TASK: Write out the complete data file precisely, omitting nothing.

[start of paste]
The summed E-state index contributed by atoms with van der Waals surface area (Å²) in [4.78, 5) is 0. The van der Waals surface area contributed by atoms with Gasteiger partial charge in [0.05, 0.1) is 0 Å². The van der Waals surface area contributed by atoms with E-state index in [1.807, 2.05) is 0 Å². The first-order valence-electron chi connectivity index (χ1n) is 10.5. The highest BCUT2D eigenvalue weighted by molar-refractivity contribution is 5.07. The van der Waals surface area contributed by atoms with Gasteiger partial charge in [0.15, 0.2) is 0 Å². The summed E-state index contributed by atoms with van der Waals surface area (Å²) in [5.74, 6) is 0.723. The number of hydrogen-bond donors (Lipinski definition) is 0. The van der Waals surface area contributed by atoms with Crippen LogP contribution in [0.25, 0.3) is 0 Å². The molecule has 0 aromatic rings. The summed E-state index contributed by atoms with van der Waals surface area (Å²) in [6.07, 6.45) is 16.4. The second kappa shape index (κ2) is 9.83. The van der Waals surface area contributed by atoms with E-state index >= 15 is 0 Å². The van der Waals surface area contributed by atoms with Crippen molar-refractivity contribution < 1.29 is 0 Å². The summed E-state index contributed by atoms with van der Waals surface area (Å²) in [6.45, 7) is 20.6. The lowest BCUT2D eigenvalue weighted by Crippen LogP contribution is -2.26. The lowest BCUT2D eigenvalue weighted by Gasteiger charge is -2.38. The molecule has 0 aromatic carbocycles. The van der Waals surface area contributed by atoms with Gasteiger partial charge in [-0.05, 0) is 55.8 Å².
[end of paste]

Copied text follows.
The summed E-state index contributed by atoms with van der Waals surface area (Å²) in [4.78, 5) is 0. The van der Waals surface area contributed by atoms with Gasteiger partial charge in [0.05, 0.1) is 0 Å². The van der Waals surface area contributed by atoms with E-state index in [1.807, 2.05) is 0 Å². The first-order valence-electron chi connectivity index (χ1n) is 10.5. The highest BCUT2D eigenvalue weighted by molar-refractivity contribution is 5.07. The van der Waals surface area contributed by atoms with Gasteiger partial charge in [0.15, 0.2) is 0 Å². The summed E-state index contributed by atoms with van der Waals surface area (Å²) in [5.74, 6) is 0.723. The number of hydrogen-bond donors (Lipinski definition) is 0. The van der Waals surface area contributed by atoms with Crippen LogP contribution in [0.25, 0.3) is 0 Å². The molecule has 0 aromatic rings. The summed E-state index contributed by atoms with van der Waals surface area (Å²) in [6.07, 6.45) is 16.4. The second kappa shape index (κ2) is 9.83. The van der Waals surface area contributed by atoms with E-state index >= 15 is 0 Å². The van der Waals surface area contributed by atoms with Crippen molar-refractivity contribution < 1.29 is 0 Å². The summed E-state index contributed by atoms with van der Waals surface area (Å²) in [6.45, 7) is 20.6. The lowest BCUT2D eigenvalue weighted by Crippen LogP contribution is -2.26. The lowest BCUT2D eigenvalue weighted by Gasteiger charge is -2.38. The molecule has 0 aromatic carbocycles. The van der Waals surface area contributed by atoms with Gasteiger partial charge in [-0.05, 0) is 55.8 Å².